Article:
Washington, D.C. – American Rivers today named the Rappahannock River among America’s Most Endangered Rivers®, shining a national spotlight on the threat fracking poses to clean drinking water and the state’s irreplaceable natural heritage.
“The America’s Most Endangered Rivers report is a call to action to save rivers that face a critical decision in the next year,” said Jessie Thomas-Blate with American Rivers. “County and state leaders must act now in order to ensure that the Rappahannock River and the state’s clean water supplies are protected
from irreversible harm by any future fracking operations.”
There are currently around 85,000 acres in five counties leased for oil and gas development and hydraulic fracturing (“fracking”) along the tidal Rappahannock and many of its tributaries. Four out of five of these counties currently lack local ordinances or protections to safeguard clean water supplies and public health from fracking operations.  Fracking is a highly industrial activity that has drastic impacts on local communities. Contamination of groundwater and surface water is a significant concern because, as an increasing body of research confirms, industrial gas development with fracking can— and does— contaminate water.
American Rivers and its partners are calling on residents and local governments in Westmoreland, Essex, Caroline, and King and Queen Counties to decide whether this new industry has a place in their communities and then establish local land use ordinances to protect the Rappahannock River and Potomac Aquifer from drilling and fracking. There has been progress in King George County, Virginia,
through the successful passage of local ordinances that require a 750-foot buffer from fracking-related activities around all streams, wetlands, rivers, buildings, drinking water wells and public roads.  In addition, American Rivers is calling on the Virginia House of Delegates and Senate to uphold Virginia’s new drilling regulations that help protect rivers and clean drinking water from industrial gas development.
Virginia’s General Assembly must also maintain local land use authority over gas development and fracking.  “The Rappahannock River is the backbone of the regional economy in Virginia’s Northern Neck and Middle Peninsula and sustains a tremendous fishery, including oysters, blue crabs, striped bass and countless other species for local watermen,” said Richard Moncure, Tidal River Steward with Friends of the Rappahannock. “Protecting these resources and the rural character of these communities is imperative to ensure the health and scenic nature of the Rappahannock.”  “We encourage local citizens and officials to think long and hard about if, or how, they will allow fracking in their backyards,” said Kristin Davis, an attorney with the Southern Environmental Law Center. “A recent EPA report– based on the most complete examination to date of scientific data– documents that fracking can lead to water contamination, reduced water quality and declining water levels. The good news is that Virginia communities have the power to protect their waters from these risks, whether they choose to do that through stringent restrictions or prohibiting gas development and fracking altogether.”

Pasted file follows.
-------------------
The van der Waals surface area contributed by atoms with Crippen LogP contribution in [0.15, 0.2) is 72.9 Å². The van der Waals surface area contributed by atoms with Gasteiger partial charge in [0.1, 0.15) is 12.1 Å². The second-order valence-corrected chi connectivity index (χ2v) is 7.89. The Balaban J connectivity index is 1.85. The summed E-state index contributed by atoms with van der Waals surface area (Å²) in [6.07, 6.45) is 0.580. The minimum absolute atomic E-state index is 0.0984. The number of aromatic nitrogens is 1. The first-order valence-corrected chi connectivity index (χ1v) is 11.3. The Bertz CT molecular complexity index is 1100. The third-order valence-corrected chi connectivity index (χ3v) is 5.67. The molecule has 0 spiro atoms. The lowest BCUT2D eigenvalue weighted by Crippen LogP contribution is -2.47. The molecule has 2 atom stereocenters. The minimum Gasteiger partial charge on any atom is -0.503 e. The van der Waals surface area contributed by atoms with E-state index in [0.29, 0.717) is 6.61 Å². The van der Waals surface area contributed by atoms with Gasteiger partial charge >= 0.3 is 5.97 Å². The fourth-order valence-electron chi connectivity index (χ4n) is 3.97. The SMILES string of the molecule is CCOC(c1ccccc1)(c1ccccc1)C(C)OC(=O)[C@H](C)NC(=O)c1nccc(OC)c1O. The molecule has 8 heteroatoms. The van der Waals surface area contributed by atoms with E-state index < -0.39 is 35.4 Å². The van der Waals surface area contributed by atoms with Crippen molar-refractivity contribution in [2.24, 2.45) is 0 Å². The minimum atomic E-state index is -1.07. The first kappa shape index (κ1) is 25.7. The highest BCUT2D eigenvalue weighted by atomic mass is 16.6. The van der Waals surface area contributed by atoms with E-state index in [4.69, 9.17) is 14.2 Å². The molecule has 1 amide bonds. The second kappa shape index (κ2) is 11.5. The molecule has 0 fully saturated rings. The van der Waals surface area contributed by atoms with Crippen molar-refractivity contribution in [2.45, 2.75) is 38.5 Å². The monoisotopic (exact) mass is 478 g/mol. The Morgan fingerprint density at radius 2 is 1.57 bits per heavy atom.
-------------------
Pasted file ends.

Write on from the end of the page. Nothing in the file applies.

Three million people get their drinking water from the Potomac Aquifer, which would be impacted by fracking in the Rappahannock River watershed. The Rappahannock is rich in American history and vital to the health of the Chesapeake Bay. Thousands of residents and visitors take advantage of Rappahannock Basin rivers and streams for paddling, sport fishing, swimming and waterfowl hunting. The river is an important part of the John Smith National Historic Trail.
In its 32nd year, the annual America’s Most Endangered Rivers report is a list of rivers at a crossroads, where key decisions in the coming months will determine the rivers’ fates. Over the years, the report has helped spur many successes including the removal of outdated dams, the protection of rivers with Wild and Scenic designations, and the prevention of harmful development and pollution.
Past endangered rivers in Virginia include the Potomac (2012 and 1998), Shenandoah (2006) and James (1990).